The Editor, Sir:Whether dancehall music has a negative influence on Jamaican youth is not the issue that ought to be discussed. The relevant issue is what determines if a song, from any genre of music, is unfit for airplay.
All this talk about whether the negative lyrical contents of certain dancehall songs have a negative effect on the psyche of the youth is a waste of valuable time and energy.
The answer to this question should not be used to determine whether to ban certain songs from airplay and/or to make it illegal for a local artiste to record a song that goes against the criteria established by the Broadcasting Commission of Jamaica.
If we wish to maintain a civilised society, certain rules and regulations have to be implemented and enforced by the authorities and followed by civil society.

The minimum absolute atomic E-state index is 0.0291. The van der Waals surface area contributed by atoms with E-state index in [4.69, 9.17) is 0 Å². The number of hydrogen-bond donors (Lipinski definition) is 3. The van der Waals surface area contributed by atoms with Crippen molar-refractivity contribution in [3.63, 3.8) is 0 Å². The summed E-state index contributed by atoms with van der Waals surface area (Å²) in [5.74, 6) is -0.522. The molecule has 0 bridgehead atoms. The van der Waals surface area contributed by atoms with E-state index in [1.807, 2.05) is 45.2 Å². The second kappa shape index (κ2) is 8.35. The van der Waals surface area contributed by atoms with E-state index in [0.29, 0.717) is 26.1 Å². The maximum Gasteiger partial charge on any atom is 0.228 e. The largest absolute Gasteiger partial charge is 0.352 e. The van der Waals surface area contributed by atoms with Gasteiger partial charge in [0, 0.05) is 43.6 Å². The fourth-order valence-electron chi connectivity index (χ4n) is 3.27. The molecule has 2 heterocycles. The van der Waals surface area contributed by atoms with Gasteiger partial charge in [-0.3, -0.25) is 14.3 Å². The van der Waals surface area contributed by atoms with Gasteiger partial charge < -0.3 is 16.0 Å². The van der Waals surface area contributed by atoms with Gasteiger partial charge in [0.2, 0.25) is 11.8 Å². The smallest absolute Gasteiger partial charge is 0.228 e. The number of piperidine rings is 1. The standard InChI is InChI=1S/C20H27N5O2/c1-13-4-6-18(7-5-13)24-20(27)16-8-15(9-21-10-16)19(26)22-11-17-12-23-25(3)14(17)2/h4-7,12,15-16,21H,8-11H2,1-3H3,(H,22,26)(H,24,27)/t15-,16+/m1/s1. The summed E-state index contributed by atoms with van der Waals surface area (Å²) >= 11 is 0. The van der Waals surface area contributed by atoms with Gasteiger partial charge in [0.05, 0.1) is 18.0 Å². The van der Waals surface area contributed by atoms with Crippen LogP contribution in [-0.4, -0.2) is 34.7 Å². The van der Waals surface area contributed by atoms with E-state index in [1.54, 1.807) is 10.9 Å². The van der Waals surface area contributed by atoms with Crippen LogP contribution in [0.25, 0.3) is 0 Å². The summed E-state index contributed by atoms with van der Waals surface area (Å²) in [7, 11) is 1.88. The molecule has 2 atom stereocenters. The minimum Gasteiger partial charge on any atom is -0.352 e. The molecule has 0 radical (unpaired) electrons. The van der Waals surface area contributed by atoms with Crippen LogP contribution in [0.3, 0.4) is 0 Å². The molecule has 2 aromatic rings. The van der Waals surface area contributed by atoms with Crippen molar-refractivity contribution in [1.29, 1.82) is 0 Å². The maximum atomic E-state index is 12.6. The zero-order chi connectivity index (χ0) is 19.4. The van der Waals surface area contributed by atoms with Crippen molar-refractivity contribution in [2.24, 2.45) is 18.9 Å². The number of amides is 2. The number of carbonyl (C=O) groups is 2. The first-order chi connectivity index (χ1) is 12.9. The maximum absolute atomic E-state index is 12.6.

That said, I don't agree with the authorities banning the recording and commercial public consumption of songs that are deemed unfit for airplay.
Whereas media houses should maintain a zero tolerance for songs that are unfit for airplay, a Jamaican recording artiste ought to be able to record whatever song he/she desires and, as long as that CD or 45 is labelled 'explicit', it ought to be made available for public sale to adults.
If there is to be a complete ban put on the recording of any song deemed to promote violence against any person or group, then, by extension, a sale ban would have to be put on all CDs, local and foreign, that are deemed unfit for airplay and/or public consumption. To do otherwise would be selective, hypocritical and unfair.
Patrick A. Gallimore